Friday, August 15, 2008

An American Pot Calling A Kettle Black

Woe to those currently held captive in the fighting taking place through Georgia and South Ossetia, this cannot be a happy time for anyone unsure of what the next hour let alone the next day will bring.

Russia took umbrage at Georgia's flagrant intrusion into the disputed territory of South Ossetia. Its response was to repulse the thinner, weaker Georgian army and then intrude on Georgian territory. Neither side claims any moral high ground here and much like two brothers in the back seat of a car, the response "he started it," doesn't resolve the matter one whit. That blood is being spilled is always the end result is the true tragedy of such events.

Yet here is the United States of America stepping up and calling out Russia with vigor and passion. President Bush has had a great deal to say on this matter of one country invading another, let us see what insights he might have:

"In the years since it's gained independence after the Soviet Union's collapse, Georgia has become a courageous democracy. Its people are making the tough choices that are required of free societies. Since the Rose Revolution in 2003, the Georgian people have held free elections, opened up their economy, and built the foundations of a successful democracy."

Courageous enough to strike upon a bold, utterly catastrophic move of raising the hackles of the Russians in South Ossetia. If I were a native Georgian, I might be seriously mulling other candidates to lead my democratically elected government other then President Saakashvili. That ineptitude might be rewarded in the United States circa 2004, but this is the real world and bad decisions can have terrible consequences for your country.

It may be slightly disingenuous to point out here that Russia also has a democratic process, just one that elects the same person perpetually. Just to be fair here, the current Russian gate keepers aren't that fond of multiple parties.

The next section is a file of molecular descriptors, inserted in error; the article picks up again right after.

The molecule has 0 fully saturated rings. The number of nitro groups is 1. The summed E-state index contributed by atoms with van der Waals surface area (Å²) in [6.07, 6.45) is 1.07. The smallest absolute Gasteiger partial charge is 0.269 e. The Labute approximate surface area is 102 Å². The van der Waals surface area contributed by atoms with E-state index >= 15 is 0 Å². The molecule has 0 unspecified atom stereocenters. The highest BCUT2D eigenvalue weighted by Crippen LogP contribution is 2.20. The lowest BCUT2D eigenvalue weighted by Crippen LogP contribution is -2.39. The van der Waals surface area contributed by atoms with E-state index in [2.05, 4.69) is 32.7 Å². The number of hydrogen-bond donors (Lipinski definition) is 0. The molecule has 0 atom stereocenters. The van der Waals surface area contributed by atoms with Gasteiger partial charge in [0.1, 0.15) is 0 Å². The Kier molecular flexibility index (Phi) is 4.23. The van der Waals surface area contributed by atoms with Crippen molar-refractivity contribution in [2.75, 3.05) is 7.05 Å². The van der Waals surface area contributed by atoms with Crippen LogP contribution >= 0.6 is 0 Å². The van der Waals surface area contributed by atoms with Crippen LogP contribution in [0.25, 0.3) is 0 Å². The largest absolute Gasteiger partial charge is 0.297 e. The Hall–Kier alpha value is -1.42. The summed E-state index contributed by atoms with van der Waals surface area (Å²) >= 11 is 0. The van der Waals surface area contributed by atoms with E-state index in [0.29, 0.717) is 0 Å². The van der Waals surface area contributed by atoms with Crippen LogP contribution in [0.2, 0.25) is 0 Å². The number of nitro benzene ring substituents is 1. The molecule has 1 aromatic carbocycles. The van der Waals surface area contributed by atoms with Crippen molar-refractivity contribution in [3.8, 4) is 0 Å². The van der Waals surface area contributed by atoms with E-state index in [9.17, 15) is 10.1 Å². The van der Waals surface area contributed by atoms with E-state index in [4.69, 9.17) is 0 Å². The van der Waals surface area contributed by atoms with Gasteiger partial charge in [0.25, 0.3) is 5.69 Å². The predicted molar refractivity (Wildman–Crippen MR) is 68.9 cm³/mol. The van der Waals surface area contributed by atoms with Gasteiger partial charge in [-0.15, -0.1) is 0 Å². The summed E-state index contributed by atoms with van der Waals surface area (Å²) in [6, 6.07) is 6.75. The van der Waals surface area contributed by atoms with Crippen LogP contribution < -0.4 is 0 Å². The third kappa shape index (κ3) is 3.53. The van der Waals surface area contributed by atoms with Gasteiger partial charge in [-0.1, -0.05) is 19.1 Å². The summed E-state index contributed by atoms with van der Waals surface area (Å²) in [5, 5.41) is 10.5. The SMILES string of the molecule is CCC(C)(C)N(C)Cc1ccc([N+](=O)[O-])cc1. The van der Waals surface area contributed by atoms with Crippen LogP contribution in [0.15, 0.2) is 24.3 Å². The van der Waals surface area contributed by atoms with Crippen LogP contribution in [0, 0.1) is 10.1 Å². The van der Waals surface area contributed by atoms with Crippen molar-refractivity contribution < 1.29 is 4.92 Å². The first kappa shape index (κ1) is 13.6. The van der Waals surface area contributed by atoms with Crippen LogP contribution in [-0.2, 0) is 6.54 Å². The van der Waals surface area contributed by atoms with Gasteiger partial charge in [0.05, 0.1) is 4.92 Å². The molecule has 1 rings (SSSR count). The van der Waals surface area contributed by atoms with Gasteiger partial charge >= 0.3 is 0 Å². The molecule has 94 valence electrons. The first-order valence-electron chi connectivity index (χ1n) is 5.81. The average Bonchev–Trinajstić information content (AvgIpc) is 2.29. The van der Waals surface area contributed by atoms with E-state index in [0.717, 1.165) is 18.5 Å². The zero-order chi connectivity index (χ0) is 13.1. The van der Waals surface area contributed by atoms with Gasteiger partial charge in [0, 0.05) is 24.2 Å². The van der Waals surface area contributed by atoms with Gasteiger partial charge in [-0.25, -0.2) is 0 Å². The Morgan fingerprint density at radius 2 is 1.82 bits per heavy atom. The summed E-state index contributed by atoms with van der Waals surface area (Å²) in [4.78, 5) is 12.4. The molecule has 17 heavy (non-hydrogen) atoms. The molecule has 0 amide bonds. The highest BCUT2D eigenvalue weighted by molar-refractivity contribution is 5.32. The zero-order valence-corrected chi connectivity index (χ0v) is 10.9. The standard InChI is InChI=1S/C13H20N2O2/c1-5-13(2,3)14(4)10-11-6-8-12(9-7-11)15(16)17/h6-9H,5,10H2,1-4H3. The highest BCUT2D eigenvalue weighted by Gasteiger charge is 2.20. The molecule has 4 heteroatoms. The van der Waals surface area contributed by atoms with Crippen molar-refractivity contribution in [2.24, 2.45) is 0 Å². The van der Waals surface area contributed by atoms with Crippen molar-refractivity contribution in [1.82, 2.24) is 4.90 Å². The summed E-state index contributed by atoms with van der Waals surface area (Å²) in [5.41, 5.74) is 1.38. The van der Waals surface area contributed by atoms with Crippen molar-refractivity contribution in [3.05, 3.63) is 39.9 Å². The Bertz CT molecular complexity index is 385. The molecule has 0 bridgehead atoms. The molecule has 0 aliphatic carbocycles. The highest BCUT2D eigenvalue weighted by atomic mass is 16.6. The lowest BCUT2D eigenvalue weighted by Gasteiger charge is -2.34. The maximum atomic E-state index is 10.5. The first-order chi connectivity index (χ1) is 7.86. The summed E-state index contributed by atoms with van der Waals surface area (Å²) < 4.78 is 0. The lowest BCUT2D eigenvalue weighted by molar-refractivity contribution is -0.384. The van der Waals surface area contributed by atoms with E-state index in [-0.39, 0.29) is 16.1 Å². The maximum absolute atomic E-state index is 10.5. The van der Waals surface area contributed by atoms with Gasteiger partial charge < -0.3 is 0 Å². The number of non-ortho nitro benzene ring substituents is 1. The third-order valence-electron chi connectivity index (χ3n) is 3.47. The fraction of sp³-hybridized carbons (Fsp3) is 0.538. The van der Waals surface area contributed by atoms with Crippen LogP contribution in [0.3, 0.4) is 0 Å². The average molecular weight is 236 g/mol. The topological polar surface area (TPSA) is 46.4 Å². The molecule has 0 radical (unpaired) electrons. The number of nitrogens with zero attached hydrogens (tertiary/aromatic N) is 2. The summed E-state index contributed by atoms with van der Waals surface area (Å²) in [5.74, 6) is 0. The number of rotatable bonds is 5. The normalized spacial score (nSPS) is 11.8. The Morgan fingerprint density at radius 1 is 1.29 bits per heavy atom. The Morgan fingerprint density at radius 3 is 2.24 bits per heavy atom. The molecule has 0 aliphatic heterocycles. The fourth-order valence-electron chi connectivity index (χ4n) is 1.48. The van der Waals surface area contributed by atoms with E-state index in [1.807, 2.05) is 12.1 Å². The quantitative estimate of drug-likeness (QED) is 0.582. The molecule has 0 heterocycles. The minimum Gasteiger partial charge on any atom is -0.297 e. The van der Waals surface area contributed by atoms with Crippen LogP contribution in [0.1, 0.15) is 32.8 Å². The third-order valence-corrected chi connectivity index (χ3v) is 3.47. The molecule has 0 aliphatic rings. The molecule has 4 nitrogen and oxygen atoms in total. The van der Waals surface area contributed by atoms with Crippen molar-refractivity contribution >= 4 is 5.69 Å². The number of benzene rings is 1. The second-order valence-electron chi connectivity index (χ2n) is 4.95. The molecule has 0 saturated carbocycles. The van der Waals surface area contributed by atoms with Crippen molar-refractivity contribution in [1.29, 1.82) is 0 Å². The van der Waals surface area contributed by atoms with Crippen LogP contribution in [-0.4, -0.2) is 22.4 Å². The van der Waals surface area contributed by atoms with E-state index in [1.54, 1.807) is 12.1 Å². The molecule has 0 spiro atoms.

"With its actions in recent days Russia has damaged its credibility and its relations with the nations of the free world. Bullying and intimidation are not acceptable ways to conduct foreign policy in the 21st century."

Just a touch hypocritical, no? Bullying and intimidation are not acceptable? Except when a "lone superpower" does it to a country whose military was a ghost of its former self. It appears the one fault of Russia was to not take their grievance to the UN Security Council and then ignore the vote and move ahead with the invasion just the same. President Bush has very little political capital (to use his cliche) here to criticize this exercise. As has been pointed out in numerous articles in print and on the web, President Bush's own policy towards the Hamas victory in January of '06 was to close the door on almost all forms of cooperation with the new Palestinian government and conspire with the leaders of the old Palestinian Authority and the government of Israel to choke the nascent Hamas government. Democracy is bliss, so long as the American rubber stamp officially says "Approved."

So to summarize, President Bush laments that a country (Russia in this instance) would belligerently march into another country and cause harm and damage to said country. That is not how we do things in the 21st century of course. Ignore though that A) Georgia provoked the incident by invading a territory that was not under its sovereign control, B) South Ossetia actually is touching the border of Russia and could be perceived as an actual military threat (unlike a perceived threat, an example of which is a country's theoretical attainment of sophisticated weaponry). 

I don't think Russia is doing itself any favors by remaining in Georgia even if irregular forces were still contesting towns and cities - their point of, "We can punish you and no one is coming to save you," was settled in South Ossetia. With a truce now signed, it would be a benefit for all Russian troops to disengage and find their way back to their side and let the rebuilding begin and possibly hope that such a conflict does not rear its head once more - but that may be hoping for too much.

It is still astounding the hypocrisy of the U.S. government to criticize foreign invasions when it employs and has employed far more bellicose actions on the world stage and completely at the behest of the leader making these criticisms.

Only a few more months though. Of course one of the choices in our contest really sounds like he wants a new Cold War. Invoking a bizarre moment at a campaign stop in Pennsylvania, Senator McCain said, "I speak for every Americans when I say ... we are all Georgians." Can you imagine sending your son or daughter off to fight for God, country, and Tblisi?

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